Of course, Kirk comes up with a way to, maybe, save everything, but it is going to be very, very hard.
Mercedes Lackey is always a spell binding story teller and this book is no exception. This is the first book in her Gryphon trilogy.
Set in the world of Valdemar, but a thousand years before the other books of that series, this one presents a world that is full of magic as well as gifts.
A terrible war is raging as an evil wizard tries to conquer all the lands around him. Against him stands Urtho, the Mage of Silence, his human followers, and the magic creatures he has created, most notably the gryphons.
The book is told from the perspectives of Skan, the black gryphon of the title and Amberdrake, a human. They both make fascinating new friends.
The characters are alive and the plot is absorbing. I've seen some reviews that say this one is not up to Lackey's usual standard, but I don't agree. You will love this book.
Janeway is called to Idaho to appraise a book collection, but things are never simple for Cliff. It is an astounding collection, but someone has clearly been stealing some of the books.
He is still absorbing that mystery when he must start investigating the death of the woman who made the collection, though she has been dead for many years. Was her death an accident, suicide, or murder?
Janeway must immerse himself in the racetrack life, looking for those who remember the Bookwoman.
Dunning is a good writer in the "hard boiled" style and the background of books and racing is vivid and interesting.
However, I found this story a bit drear. None of Dunning's books are light and humorous, but this one seemed especially dark. (I suppose our current long, long winter could be influencing me.)
If you have not read Dunning before, I would suggest that you start with another book, since some of the problems Janeway faces have been building in the previous books. Still if you like tough guy mysteries with a bit of book lore, you'll like the books of John Dunning.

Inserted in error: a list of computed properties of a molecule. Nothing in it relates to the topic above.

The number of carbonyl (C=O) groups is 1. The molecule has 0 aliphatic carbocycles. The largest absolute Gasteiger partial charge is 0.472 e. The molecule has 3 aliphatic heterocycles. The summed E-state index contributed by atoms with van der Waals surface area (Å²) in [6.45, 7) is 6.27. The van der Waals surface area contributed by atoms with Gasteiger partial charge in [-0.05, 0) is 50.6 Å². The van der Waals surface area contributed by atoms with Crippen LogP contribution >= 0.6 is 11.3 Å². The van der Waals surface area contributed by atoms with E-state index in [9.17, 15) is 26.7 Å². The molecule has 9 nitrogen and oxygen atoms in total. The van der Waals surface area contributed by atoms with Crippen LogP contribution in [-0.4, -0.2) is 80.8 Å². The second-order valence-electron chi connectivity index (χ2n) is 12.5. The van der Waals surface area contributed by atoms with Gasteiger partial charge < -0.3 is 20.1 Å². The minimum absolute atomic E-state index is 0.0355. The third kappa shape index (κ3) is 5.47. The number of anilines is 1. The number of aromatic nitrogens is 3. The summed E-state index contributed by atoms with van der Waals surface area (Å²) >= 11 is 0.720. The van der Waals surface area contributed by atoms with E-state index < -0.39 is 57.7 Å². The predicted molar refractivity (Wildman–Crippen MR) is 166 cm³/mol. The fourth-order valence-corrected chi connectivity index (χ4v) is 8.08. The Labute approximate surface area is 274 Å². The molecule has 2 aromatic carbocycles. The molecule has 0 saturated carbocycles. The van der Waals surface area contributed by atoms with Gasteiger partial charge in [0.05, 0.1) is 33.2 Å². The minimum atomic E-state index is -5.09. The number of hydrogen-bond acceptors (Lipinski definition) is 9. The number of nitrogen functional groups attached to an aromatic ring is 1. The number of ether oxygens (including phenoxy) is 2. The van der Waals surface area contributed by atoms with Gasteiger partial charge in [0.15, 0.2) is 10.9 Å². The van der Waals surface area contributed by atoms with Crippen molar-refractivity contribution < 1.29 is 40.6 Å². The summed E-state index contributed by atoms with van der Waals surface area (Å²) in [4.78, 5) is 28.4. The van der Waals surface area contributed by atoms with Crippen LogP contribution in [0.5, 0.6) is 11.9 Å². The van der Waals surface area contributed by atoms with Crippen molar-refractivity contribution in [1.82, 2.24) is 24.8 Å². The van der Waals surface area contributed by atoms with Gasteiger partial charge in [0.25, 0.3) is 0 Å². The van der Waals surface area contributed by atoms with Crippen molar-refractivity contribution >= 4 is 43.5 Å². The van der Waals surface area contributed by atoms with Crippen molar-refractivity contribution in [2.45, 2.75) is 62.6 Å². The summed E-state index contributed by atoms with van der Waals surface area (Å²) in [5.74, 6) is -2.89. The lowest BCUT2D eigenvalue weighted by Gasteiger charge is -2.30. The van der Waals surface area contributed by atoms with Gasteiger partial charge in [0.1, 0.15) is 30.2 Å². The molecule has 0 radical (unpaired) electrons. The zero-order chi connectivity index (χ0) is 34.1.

John Putnam Thatcher of the Sloan finds himself a bemused observer of the conflict between an established brewery making a non-alcoholic beer and selling it as a soft drink and a protest organization led by a woman who believes that this soft drink is a way to get young people to drink.
However, when the head of the protest group is murdered, Thatcher must take a more active role to identify the killer before he does more damage.
This is the first in Lackey's series featuring Diana Tregarde, a witch and guardian who fights evil powers. It is different take on magic and mystic power.
Lackey is one of the best storytellers I have read, but she isn't at her best in this book. The situation is intriguing but the execution seemed lacking.
In the first place, the fact that it took Diana so very long to realize she was facing Aztec magic was frustrating. Yes, Lackey did have put in a reason for her inability to make the connection, but it still drove me crazy.
Also, the murders were numerous and gruesome. True she didn't go into unnecessary detail, but the information that was necessary was far more than I wanted.
This isn't a bad book, but it isn't up to Lackey's usual standards.